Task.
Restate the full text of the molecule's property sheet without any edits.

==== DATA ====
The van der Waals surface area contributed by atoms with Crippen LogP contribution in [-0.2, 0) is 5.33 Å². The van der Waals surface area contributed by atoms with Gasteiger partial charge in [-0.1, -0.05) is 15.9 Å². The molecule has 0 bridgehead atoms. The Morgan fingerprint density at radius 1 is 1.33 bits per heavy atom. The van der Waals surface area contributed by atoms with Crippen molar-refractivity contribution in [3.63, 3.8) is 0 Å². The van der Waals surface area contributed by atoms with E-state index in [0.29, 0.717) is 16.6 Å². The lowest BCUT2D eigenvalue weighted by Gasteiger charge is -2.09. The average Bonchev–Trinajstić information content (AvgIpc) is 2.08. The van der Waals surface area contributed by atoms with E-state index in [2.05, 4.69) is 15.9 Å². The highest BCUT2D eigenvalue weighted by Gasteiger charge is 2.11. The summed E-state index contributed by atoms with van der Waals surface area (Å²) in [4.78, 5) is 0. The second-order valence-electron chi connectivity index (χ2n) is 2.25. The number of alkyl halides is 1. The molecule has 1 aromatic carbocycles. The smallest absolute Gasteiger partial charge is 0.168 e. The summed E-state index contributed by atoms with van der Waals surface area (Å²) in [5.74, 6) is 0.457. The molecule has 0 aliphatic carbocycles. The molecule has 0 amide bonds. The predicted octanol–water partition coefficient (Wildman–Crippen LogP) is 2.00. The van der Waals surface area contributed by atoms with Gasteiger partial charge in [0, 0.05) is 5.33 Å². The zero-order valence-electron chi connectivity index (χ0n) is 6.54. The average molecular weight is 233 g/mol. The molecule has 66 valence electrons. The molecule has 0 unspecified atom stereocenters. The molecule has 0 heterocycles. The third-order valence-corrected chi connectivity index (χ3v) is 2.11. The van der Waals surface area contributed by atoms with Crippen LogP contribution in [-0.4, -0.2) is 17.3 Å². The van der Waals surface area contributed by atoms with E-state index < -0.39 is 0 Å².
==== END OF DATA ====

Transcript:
The van der Waals surface area contributed by atoms with Crippen LogP contribution in [-0.2, 0) is 5.33 Å². The van der Waals surface area contributed by atoms with Gasteiger partial charge in [-0.1, -0.05) is 15.9 Å². The molecule has 0 bridgehead atoms. The Morgan fingerprint density at radius 1 is 1.33 bits per heavy atom. The van der Waals surface area contributed by atoms with Crippen molar-refractivity contribution in [3.63, 3.8) is 0 Å². The van der Waals surface area contributed by atoms with E-state index in [0.29, 0.717) is 16.6 Å². The lowest BCUT2D eigenvalue weighted by Gasteiger charge is -2.09. The average Bonchev–Trinajstić information content (AvgIpc) is 2.08. The van der Waals surface area contributed by atoms with E-state index in [2.05, 4.69) is 15.9 Å². The highest BCUT2D eigenvalue weighted by Gasteiger charge is 2.11. The summed E-state index contributed by atoms with van der Waals surface area (Å²) in [4.78, 5) is 0. The second-order valence-electron chi connectivity index (χ2n) is 2.25. The number of alkyl halides is 1. The molecule has 1 aromatic carbocycles. The smallest absolute Gasteiger partial charge is 0.168 e. The summed E-state index contributed by atoms with van der Waals surface area (Å²) in [5.74, 6) is 0.457. The molecule has 0 aliphatic carbocycles. The molecule has 0 amide bonds. The predicted octanol–water partition coefficient (Wildman–Crippen LogP) is 2.00. The van der Waals surface area contributed by atoms with Gasteiger partial charge in [0, 0.05) is 5.33 Å². The zero-order valence-electron chi connectivity index (χ0n) is 6.54. The average molecular weight is 233 g/mol. The molecule has 66 valence electrons. The molecule has 0 unspecified atom stereocenters. The molecule has 0 heterocycles. The third-order valence-corrected chi connectivity index (χ3v) is 2.11. The van der Waals surface area contributed by atoms with Crippen LogP contribution in [-0.4, -0.2) is 17.3 Å². The van der Waals surface area contributed by atoms with E-state index < -0.39 is 0 Å².